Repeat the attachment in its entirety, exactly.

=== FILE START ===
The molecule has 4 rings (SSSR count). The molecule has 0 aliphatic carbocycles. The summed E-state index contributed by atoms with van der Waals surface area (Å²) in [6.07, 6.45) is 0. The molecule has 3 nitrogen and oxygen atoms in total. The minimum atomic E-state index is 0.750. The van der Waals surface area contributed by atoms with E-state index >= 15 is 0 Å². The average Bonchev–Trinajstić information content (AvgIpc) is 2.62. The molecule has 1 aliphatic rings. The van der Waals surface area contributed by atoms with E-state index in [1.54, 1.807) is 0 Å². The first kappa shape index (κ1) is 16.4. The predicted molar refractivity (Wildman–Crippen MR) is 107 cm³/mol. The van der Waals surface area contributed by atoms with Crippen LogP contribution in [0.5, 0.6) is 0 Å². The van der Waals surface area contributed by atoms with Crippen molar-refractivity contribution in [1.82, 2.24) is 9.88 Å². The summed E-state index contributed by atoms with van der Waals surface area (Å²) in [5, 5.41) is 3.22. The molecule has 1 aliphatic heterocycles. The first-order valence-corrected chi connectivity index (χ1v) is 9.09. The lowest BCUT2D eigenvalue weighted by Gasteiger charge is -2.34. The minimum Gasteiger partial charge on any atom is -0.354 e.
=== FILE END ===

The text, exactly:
The molecule has 4 rings (SSSR count). The molecule has 0 aliphatic carbocycles. The summed E-state index contributed by atoms with van der Waals surface area (Å²) in [6.07, 6.45) is 0. The molecule has 3 nitrogen and oxygen atoms in total. The minimum atomic E-state index is 0.750. The van der Waals surface area contributed by atoms with E-state index >= 15 is 0 Å². The average Bonchev–Trinajstić information content (AvgIpc) is 2.62. The molecule has 1 aliphatic rings. The van der Waals surface area contributed by atoms with E-state index in [1.54, 1.807) is 0 Å². The first kappa shape index (κ1) is 16.4. The predicted molar refractivity (Wildman–Crippen MR) is 107 cm³/mol. The van der Waals surface area contributed by atoms with Crippen LogP contribution in [0.5, 0.6) is 0 Å². The van der Waals surface area contributed by atoms with Crippen molar-refractivity contribution in [1.82, 2.24) is 9.88 Å². The summed E-state index contributed by atoms with van der Waals surface area (Å²) in [5, 5.41) is 3.22. The molecule has 1 aliphatic heterocycles. The first-order valence-corrected chi connectivity index (χ1v) is 9.09. The lowest BCUT2D eigenvalue weighted by Gasteiger charge is -2.34. The minimum Gasteiger partial charge on any atom is -0.354 e.